Thankfully, rabies is no longer common in cats, thanks in large part to the rabies vaccine, which is required for household pets in most states to help prevent the spread of this deadly illness. However, this virus is now more common in cats than in dogs, with 241 cases of rabies in cats reported in 2018. Cats usually get rabies after being bitten by a wild animal; however, even if you have an indoor cat, it is still at risk for rabies because infected animals like mice can enter your home and spread the disease to your cat. if you believe your kitty has been bitten by another animal we recommend calling your veterinarian to make sure your feline friend hasn't been exposed to the rabies virus, even if they are vaccinated.
What Are The Signs & Symptoms Of Cat Rabies?
Generally, there are three recognizable stages of the rabies virus in cats, below we have listed the signs and symptoms so you know how to tell if a cat has rabies:
Prodromal stage - A rabid cat will typically exhibit changes in behavior that differ from its usual personality at this stage; for example, if your kitty is normally shy, it may become more outgoing, and vice versa. If you notice any behavioral changes in your cat after an unknown bite, keep them away from other pets and family members and contact your veterinarian right away.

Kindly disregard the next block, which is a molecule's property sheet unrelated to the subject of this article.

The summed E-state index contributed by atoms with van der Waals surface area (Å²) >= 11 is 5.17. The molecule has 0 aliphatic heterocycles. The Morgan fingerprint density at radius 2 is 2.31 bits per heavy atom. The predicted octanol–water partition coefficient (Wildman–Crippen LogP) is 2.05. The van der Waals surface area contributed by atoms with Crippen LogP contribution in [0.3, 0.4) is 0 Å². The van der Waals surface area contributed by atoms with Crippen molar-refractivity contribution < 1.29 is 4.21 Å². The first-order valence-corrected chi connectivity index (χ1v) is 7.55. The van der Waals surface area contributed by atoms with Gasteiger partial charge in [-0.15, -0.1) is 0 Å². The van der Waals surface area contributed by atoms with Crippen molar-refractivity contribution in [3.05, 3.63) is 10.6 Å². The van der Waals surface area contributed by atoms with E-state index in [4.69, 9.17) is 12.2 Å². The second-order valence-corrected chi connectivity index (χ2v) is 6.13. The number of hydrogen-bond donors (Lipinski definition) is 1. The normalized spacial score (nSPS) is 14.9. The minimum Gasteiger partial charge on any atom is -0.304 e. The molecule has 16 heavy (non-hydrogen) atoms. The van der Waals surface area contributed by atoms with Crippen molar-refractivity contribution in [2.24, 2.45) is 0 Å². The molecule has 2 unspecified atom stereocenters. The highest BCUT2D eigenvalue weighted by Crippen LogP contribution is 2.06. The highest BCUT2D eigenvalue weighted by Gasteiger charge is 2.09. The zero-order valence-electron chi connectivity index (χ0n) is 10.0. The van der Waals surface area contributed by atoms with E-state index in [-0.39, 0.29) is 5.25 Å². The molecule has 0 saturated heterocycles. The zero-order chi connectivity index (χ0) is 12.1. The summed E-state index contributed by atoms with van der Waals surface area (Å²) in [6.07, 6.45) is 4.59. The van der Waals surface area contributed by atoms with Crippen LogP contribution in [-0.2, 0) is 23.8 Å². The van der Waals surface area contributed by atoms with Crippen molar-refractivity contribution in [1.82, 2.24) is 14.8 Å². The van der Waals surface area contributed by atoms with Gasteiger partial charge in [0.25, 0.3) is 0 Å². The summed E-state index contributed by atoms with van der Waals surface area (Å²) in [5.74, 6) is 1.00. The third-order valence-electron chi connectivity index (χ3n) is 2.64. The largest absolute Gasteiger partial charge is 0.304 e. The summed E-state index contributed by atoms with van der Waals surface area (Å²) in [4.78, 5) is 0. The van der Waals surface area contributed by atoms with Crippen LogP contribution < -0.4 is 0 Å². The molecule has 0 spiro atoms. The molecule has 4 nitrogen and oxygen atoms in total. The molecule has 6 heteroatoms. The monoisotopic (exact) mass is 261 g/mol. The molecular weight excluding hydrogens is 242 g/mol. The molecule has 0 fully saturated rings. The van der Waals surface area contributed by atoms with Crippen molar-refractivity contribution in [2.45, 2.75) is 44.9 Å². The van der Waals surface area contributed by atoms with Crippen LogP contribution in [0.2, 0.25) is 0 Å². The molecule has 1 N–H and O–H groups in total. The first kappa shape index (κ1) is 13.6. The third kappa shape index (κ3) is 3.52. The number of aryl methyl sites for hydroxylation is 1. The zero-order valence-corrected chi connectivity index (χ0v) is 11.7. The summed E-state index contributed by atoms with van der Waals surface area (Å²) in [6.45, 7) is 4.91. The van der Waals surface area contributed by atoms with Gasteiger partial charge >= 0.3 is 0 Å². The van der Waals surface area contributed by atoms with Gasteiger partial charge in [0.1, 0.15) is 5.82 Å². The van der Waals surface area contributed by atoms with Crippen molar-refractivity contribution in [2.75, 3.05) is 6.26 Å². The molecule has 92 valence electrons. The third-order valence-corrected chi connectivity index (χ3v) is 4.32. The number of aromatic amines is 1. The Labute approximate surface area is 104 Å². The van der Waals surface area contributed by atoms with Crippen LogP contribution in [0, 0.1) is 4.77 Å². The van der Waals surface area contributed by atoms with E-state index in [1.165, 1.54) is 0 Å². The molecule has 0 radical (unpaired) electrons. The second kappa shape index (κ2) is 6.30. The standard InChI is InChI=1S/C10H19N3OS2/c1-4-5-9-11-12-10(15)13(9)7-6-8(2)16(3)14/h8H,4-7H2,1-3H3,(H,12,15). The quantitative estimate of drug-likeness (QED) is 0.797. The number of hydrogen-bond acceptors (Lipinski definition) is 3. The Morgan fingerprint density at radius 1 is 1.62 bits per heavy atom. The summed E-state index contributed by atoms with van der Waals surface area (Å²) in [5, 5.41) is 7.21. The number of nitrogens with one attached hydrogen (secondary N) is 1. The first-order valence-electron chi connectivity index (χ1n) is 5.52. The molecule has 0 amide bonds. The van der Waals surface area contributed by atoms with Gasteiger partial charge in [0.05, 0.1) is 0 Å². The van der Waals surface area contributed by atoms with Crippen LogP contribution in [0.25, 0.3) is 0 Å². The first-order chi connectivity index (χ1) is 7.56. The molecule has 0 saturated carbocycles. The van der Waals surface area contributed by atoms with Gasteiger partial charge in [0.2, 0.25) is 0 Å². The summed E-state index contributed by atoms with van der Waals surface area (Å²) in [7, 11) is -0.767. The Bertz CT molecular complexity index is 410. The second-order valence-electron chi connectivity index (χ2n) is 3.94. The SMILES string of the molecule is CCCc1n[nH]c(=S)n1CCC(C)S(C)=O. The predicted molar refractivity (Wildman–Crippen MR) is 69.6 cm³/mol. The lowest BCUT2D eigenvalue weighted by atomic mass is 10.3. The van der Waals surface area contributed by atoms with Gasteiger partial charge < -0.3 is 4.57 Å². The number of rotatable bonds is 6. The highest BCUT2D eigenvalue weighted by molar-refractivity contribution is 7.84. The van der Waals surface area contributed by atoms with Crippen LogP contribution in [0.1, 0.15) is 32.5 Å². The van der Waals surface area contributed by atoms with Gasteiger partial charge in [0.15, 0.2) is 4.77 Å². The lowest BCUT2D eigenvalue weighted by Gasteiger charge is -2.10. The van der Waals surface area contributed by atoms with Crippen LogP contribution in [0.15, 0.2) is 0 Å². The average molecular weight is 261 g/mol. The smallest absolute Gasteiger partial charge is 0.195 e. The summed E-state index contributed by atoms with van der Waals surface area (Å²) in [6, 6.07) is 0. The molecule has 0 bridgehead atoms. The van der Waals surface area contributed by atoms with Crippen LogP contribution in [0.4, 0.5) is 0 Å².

Furious stage - This stage is the most dangerous because it makes your pet nervous and even vicious. They might cry out excessively and experience seizures and stop eating. The virus has gotten to the stage where it has begun attacking the nervous system, and it prevents your cat from being able to swallow, leading to the classic symptom of excessive drooling, known as "foaming at the mouth."
Paralytic stage - This is the final stage in which a rabid cat will go into a coma, and won't be able to breathe. Unfortunately, this is the stage where pets usually pass away. This often takes place about seven days after symptoms first appear, with death usually happening after about 3 days.
How Long Will it Take for My Cat to Show Symptoms of Rabies?